I made my first dumplings tonight. I know - shocking - I'm Southern and I've never made dumplings (to the best of my knowledge). My grandma is spinning in her grave. Or maybe now she's stopped spinning. But there's a reason why I never made dumplings.
When I was young, I never ate anything even remotely like soggy bread (with the exception of biscuits and gravy). You see, my mom hates (HATES!) soggy bread, so I just assumed that I also hated soggy bread. But then there were the biscuits and gravy (but even my mom likes biscuits and gravy).
I'm not exactly sure what made me realise I actually love soggy bread. (I should clarify, I'm not talking about a piece of bread that's been sitting in water, and I've never had bread in milk.) I don't know if it was realising that biscuits are bread and gravy makes them soggy. I don't know if it coincided with my soup revelation (i.e., I like soup), the day I had a delicious soup at my friend Julie's house with a piece of bread to dip in it. All I know is, I like soggy bread - biscuit-topped cassoulet, the lump of cheese-covered deliciousness atop French onion soup, sammiches moistened by condiments, and dumplings.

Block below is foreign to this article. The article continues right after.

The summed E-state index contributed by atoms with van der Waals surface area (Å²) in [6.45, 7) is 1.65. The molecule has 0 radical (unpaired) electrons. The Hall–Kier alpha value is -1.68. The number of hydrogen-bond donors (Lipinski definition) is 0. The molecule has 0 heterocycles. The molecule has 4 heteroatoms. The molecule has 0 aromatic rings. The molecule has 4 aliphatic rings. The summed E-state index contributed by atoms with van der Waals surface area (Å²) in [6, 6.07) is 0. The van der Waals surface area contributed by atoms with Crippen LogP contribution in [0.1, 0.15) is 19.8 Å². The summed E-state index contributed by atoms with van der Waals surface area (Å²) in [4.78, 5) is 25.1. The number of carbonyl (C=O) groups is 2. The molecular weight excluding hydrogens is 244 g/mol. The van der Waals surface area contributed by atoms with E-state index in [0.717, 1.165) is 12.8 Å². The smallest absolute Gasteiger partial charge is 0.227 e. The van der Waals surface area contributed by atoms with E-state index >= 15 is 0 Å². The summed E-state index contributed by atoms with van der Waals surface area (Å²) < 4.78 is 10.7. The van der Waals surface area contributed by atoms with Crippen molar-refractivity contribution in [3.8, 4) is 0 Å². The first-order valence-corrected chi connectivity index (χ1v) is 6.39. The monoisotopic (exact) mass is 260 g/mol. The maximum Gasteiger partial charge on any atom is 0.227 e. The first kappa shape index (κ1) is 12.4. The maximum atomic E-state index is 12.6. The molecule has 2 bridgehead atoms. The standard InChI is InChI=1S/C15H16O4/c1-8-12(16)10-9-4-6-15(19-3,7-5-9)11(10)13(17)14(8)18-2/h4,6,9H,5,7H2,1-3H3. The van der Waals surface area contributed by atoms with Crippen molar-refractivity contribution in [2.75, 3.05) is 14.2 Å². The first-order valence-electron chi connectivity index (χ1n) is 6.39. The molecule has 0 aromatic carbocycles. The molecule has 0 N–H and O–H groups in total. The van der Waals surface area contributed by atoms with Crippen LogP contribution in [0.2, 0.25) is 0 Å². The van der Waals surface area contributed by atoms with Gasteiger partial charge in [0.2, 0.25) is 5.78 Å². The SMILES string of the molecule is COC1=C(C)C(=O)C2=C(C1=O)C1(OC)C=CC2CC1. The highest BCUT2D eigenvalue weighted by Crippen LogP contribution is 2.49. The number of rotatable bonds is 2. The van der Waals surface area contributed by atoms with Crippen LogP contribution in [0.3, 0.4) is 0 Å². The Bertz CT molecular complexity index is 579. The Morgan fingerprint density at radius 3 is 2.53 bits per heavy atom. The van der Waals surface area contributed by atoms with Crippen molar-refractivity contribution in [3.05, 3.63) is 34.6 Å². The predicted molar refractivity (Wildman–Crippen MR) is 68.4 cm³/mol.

Incidentally, the recipe I made was Seitan and Dumplings from American Vegan Kitchen as part of week 2 of the cookbook challenge. I have to say, it took a long damn time to make. If you were to make it from start to finish (from the seitan to the bowl), it would take about 4 hours. Luckily, I at least made the seitan ahead of time. That said, it's totally worth it. So delicious. I might see if I can figure out a way to make it take less time. I don't know how, but there must be a way. Anyway, even taking as long as it does, I would definitely recommend it.